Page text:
Next month is the release of Black Was the Ink by New Visions Award winner Michelle Coles and illustrated by Justin Johnson. Motivated by Coles’ frustration with the pace of racial progress in America, she wrote this book for readers to discover the critical work of Black congressmen during Reconstruction, an often overlooked time period, and make critical connections to present day.
Black Was the Ink, an extraordinary work fueled by rigorous research and impactful history, is a critical text for high school students and educators looking for authentic, honest history about the United States.
A few years ago, conversations surrounding the importance of joyful books that feature Black characters finally started to pick up steam. Though BIPOC readers, specifically Black readers, have noticed the lack of joyful diverse books for some time, publishing is finally getting to a place of recognition that Black characters are more than just oppression and a teaching moment for outside readers. BIPOC are just like everyone else with varied lived experiences that aren’t always rooted in pain. In this guest blog post, we hear from author Kelly J. Baptist and illustrator Darnell Johnson to discuss the importance of Black joy in children’s books and how that translated into their newest title The Electric Slide and Kai.
Over the last several months, we have been horrified to watch the uptick in hate crimes, harassment, and violence against Asian American and Pacific Islander (AAPI) communities. The NYPD reported that in 2020, hate crimes motivated by anti-Asian sentiment jumped 1,900%, and the reporting database Stop AAPI Hate received over 2,800 reports of anti-Asian discrimination between March and December 2020. While politicians’ racist rhetoric has fanned the flames of hate, we know that this is not an isolated moment, but rather a continuation of a long history of discrimination against Asian Americans. Continue reading →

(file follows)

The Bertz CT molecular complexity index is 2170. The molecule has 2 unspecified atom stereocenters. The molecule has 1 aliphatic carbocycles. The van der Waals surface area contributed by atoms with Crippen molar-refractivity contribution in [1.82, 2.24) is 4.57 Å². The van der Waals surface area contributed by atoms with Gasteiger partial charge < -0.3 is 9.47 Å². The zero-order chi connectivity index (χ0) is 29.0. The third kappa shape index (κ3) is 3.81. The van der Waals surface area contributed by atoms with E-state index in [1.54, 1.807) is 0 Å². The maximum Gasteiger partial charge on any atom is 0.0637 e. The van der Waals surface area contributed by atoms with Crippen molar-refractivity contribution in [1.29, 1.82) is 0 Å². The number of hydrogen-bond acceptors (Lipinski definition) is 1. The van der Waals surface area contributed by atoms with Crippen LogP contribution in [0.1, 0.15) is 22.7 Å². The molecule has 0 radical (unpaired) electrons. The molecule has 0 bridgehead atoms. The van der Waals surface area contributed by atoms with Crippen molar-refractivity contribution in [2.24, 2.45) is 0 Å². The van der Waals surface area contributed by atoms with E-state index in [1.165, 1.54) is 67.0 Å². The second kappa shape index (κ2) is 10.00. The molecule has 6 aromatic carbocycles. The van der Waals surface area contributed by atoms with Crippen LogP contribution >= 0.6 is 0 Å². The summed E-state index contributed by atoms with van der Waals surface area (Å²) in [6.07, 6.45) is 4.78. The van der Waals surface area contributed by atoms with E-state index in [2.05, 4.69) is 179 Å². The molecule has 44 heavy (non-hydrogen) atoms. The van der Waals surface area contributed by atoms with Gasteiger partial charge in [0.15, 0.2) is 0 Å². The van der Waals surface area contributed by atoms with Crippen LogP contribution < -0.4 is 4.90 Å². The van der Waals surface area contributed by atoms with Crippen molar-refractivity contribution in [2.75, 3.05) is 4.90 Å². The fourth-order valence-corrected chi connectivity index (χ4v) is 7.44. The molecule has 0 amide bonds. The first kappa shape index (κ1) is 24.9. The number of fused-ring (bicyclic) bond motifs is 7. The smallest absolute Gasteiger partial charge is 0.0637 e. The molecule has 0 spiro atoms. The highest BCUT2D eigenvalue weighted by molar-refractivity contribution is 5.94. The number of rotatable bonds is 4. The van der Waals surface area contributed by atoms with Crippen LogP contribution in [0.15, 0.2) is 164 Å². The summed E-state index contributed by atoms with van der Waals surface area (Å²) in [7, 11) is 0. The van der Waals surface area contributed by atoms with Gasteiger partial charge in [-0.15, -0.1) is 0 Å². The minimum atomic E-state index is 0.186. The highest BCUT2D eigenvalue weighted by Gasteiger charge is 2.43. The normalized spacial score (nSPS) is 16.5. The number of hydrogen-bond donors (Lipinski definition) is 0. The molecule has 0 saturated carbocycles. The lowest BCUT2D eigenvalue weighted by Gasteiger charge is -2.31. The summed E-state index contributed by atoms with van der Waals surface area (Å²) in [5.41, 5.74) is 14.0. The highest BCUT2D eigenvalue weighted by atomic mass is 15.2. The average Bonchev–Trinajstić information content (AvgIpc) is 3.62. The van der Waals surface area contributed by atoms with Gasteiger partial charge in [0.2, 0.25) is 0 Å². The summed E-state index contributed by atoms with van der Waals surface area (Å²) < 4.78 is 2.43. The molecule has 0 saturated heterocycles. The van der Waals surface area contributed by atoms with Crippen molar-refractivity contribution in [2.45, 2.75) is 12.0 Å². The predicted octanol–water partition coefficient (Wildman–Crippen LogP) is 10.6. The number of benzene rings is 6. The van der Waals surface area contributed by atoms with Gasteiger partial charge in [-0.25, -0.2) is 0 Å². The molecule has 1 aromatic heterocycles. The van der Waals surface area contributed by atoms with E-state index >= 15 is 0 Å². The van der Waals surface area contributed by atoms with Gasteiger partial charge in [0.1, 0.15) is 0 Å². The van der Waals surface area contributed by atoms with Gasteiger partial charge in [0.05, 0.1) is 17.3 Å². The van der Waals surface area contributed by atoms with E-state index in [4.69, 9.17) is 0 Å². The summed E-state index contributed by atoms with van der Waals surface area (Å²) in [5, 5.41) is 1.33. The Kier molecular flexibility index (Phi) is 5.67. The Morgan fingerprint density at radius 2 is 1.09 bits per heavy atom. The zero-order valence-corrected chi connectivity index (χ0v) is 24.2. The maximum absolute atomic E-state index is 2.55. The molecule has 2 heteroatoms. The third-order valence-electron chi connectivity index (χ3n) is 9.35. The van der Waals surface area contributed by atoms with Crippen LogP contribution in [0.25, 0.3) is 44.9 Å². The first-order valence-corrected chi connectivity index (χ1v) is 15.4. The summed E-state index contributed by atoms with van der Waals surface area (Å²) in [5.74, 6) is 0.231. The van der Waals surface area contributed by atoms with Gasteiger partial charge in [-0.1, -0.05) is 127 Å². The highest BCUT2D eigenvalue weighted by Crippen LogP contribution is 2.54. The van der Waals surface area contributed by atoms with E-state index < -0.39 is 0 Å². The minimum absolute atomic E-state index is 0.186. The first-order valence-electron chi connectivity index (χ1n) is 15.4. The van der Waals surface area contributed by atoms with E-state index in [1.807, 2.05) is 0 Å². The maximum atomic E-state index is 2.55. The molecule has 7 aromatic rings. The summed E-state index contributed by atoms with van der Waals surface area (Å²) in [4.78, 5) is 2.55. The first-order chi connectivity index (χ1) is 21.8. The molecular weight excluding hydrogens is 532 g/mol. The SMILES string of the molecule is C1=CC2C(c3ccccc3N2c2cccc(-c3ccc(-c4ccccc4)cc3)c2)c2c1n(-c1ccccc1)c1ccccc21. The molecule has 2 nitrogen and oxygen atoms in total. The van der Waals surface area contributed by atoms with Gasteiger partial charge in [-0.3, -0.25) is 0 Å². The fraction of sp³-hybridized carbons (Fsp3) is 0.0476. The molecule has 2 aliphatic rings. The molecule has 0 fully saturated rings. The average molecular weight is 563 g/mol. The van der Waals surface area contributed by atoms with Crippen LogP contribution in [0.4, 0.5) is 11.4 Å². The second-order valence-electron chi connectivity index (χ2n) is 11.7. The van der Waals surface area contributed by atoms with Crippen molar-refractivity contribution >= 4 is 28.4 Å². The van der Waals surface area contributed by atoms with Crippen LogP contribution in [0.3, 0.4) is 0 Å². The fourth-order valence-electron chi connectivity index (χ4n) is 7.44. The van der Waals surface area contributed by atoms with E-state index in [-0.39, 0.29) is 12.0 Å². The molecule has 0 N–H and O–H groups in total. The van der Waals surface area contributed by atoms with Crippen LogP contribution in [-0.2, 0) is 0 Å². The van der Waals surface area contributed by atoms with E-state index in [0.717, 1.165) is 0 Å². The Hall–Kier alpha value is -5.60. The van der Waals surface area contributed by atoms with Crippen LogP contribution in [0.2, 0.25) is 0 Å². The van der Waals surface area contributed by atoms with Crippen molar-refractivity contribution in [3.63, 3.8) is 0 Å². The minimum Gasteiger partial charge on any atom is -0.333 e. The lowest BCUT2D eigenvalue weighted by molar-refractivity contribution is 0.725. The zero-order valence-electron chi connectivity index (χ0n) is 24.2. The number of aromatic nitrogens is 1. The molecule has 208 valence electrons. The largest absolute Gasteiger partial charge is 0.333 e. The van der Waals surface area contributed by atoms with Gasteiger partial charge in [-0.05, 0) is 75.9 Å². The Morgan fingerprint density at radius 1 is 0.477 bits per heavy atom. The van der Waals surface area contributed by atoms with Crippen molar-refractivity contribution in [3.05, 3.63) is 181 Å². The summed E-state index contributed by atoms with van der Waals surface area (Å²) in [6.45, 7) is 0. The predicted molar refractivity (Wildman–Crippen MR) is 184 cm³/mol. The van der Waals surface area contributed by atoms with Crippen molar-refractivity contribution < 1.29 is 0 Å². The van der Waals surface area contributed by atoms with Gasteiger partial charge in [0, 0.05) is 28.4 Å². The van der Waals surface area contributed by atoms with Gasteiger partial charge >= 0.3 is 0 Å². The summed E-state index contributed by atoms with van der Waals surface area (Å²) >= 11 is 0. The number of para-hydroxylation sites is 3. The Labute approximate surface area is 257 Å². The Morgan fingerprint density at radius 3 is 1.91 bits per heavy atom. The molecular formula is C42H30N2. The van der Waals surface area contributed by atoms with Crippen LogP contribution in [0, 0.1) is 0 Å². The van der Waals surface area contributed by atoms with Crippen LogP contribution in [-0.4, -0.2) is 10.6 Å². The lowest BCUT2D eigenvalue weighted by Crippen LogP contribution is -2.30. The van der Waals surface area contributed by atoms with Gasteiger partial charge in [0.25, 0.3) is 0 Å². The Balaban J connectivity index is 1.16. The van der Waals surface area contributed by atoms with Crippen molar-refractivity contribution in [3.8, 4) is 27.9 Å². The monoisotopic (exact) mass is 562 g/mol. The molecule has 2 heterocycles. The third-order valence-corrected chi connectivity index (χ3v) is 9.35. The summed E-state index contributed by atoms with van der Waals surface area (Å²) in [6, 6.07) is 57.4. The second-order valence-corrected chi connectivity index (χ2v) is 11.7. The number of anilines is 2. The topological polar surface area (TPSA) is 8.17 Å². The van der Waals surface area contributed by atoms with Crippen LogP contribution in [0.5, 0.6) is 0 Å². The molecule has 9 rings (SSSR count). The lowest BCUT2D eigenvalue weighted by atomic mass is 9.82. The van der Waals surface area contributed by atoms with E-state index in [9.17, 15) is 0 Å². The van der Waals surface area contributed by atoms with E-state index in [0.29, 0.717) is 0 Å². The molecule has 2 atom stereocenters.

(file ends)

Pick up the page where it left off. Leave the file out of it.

For Black History Month, we’ve rounded up some of our favorite resources for readers and educators alike. Though this month is dedicated to uplifting Black history, culture, movements, and gamechangers, we must remember that Black history IS American history and should be celebrated all year round.
In this guest post, librarian Alexandria Brown discusses the issues with labeling books as “diverse” and other ways we can build and promote a more equitable library collection.
Every so often, the question of whether or not to add a spine label designating “diverse” books makes the rounds. Many condemn the practice, but lots of library staff persist in labeling. Like most diversity, equity, and inclusion (DEI) issues in librarianship, many of my colleagues are still operating within a white (and cisgender and heterosexual) supremacist framework. It is an understandable predicament to be in – after all, many library degree programs are not as strong as they could be in advocating for DEI and decolonization. So let’s examine the question of diversity labeling and see if we can’t get to a better understanding of why it’s problematic.
Shirley Chisholm, a woman of many firsts, was an unforgettable political trailblazer, a candidate of the people and “catalyst of change” who opened the door for women in the political arena and for the first Black president of the United States.
The Diversity Baseline Survey was designed to measure the lack of diversity within the publishing industry. The data also allows us to track progressas our industry grows and evolves. In 2016, Lee & Low Books sponsored and organized the first major publishing Diversity Baseline Survey (DBS 1.0). The DBS 1.0 measured the staff diversity of reviewers and publishers and has opened up a renewed interest in how to improve staff diversity. In January 2020, Lee & Low Books organized the second Diversity Baseline Survey (DBS 2.0) and released the results.
Below, you’ll find our Educator Resource Guide for the Diversity Baseline Survey. We’ve gathered discussion questions and activities for educators to use in the classroom (including virtual classrooms too!). Continue reading →